Suddenly, he peered up at me for a moment and snarled. I shook my head in astonishment. My body shivered. I couldn’t believe my eyes. What was this? It wasn’t possible for a guy to swim so far out into the ocean. Did he swim out of a submarine somehow? I don’t think that was possible. Or was it? No, no, no. Crap. Was his boat anchored nearby and I just hadn’t seen it in the dark sea? Maybe he dove in for a short swim before returning to his vessel. What an odd thing to do.

What were the lights? And then, as I was trying to figure it out, suddenly, some hands shot out of the lit water below him and grabbed onto his body. It happened so fast. Long nails dug into his neck causing his forehead to frown. At once, a girl surfaced and kissed along his neck. He brushed her off. The girl was utterly gorgeous with long ass hair too. Then to make matters even weirder, suddenly a whole bunch of feminine hands shot out of the water at once and pulled the stunning couple under.

What the hell? I was shaking. This didn’t make sense. I kept looking out, waiting for them to resurface, but they did not. A group of people had just drowned them. This was crazy. It couldn’t be happening. Was I going insane? My heart tightened so tight just like the evening when the police officer told me my mother was dead.

Who swims at night out in the middle of the ocean? It is dangerous to swim up so close to a yacht. What if the captain started it up again? The propellers could shred them to pieces. What kind of reckless teenagers would take such risks? And who would swim after them?

This guy wasn’t even normal looking and neither was she. Hello! He was gorgeous, the epitome of my ultimate fantasy, anyone’s ultimate fantasy—the vision of a pirate-ess out at sea too long perhaps. Yet, we had only been on the ocean for a few hours. And he looked so much like the guy from my dreams. Some kind of demented serendipity perhaps? And now he was dead.

A strange feeling swept over me. How could my reoccurring dreams actually be real? I felt like I knew this guy. During those whims, we swam together to a far off island, hung out in his secret tree house in the jungle, and messed around in a cave behind the waterfalls.

The engine to the yacht started back up. The other kids were back from looking on the other side of the yacht for the whales now, talking amongst themselves below me. I couldn’t reason away what I had seen. I wasn’t prone to hallucinations. Sure I was buzzing, but that never made me this loony before. There was no way I imagined that. I wasn’t that creative.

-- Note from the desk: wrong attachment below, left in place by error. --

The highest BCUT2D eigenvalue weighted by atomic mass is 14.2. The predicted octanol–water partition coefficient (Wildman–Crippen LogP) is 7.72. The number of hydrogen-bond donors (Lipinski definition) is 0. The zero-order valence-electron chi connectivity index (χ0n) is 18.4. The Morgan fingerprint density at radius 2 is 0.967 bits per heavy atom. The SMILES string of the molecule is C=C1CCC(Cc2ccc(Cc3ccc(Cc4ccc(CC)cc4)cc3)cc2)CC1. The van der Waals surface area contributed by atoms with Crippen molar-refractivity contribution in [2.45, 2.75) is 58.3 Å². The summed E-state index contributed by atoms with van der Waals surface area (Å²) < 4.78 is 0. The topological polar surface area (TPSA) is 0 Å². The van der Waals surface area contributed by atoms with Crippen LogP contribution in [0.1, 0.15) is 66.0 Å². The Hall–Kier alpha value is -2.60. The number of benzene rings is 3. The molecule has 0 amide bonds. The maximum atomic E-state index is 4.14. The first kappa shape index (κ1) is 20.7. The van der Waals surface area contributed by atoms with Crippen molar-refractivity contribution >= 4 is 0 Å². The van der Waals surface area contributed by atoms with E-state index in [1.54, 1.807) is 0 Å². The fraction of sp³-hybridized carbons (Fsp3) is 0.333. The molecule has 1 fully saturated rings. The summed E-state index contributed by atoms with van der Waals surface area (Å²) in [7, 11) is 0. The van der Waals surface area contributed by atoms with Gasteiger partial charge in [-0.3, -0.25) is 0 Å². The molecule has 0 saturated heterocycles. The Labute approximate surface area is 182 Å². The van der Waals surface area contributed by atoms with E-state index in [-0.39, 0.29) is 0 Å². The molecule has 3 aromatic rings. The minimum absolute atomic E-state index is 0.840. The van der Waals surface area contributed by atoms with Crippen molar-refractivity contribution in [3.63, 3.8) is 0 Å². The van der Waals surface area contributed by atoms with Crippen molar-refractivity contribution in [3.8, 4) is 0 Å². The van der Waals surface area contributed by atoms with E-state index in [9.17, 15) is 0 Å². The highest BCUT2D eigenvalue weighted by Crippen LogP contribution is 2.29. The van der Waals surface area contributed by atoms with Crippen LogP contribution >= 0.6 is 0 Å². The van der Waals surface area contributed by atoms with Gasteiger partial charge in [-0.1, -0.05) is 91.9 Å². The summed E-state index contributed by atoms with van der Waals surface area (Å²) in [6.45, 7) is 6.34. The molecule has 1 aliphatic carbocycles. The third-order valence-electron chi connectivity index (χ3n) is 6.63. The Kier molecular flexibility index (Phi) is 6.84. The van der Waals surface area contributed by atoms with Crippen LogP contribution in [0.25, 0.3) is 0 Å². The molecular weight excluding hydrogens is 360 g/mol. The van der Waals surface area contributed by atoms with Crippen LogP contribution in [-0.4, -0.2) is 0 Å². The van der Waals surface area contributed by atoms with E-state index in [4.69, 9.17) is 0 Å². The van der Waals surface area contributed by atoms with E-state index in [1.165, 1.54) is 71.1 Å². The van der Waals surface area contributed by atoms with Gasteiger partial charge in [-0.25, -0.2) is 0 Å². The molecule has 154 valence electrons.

Crap! Suddenly, the yacht rocked in a jolting start and I lost my grip in the thrust­­­. At once, I flew backwards. Oh God! Girlish screams sounded from below. I was upside down now with my legs wrapped around the pole above me as my heart slammed against my ribcage.

I hadn’t expected that. Adrenaline rushed through my body again. That felt good, like I was alive. Now or never, I thought. With that, I drew in a quick breath and tried to inch my legs down the pole, but the position was awkward. Damn! A bead of sweat rolled off my forehead. Just do it, I told myself.

So at once, I just let go and threw myself upwards. Somehow, I managed to grab the pole as I fell and I slid down fast. My thoughts were spinning in my mind, but to my surprise, I landed upright on the deck, relatively unscathed.

Everybody down below in their prom dresses and tuxes rushed over to me. It was like a sequin, satin nightmare. What a pathetic scene of teeny boppers. It was like I was on the set of Beverly Hills 90210.

“Put this back on your head,” Emily insisted as she set the crown atop my windblown hair. She probably didn’t even notice that my face was as white as a ghost. I was disappointed that the rush of danger was leaving my body. I hated that dead feeling that weighed down upon me.

“You should be more careful,” she complained, cracking her knuckles. “And whoever saw a queen without any makeup on.” She pulled some lipstick out of her sequined purse and ran it over my lips before I grabbed her hand and threw it off. I glared at her much too intensely.

Rolling her eyes, she turned away. She wasn’t afraid of me even though she should have been. “You are out of control,” she huffed as she repositioned the homecoming king’s, Logan Townsend’s, crown on his head now like she was in charge of both of us.

Logan Townsend, with his brown short curls and swamp green eyes was an arrogant snob. It didn’t matter that his nose was crooked because all the girls wanted him anyway and nobody cared that he flunked two grades. Maybe that was because he was acting on a soap opera in Los Angeles and that made it okay—whatever!

When I was a kid, I wished Logan would ask me out just as most everyone did, but I knew that would never happen. He didn’t like skinny rag dolls. He was better off for it because after one night, I’d just grow bored. I wasn’t much for attachments. And I didn’t like the smell of his cologne.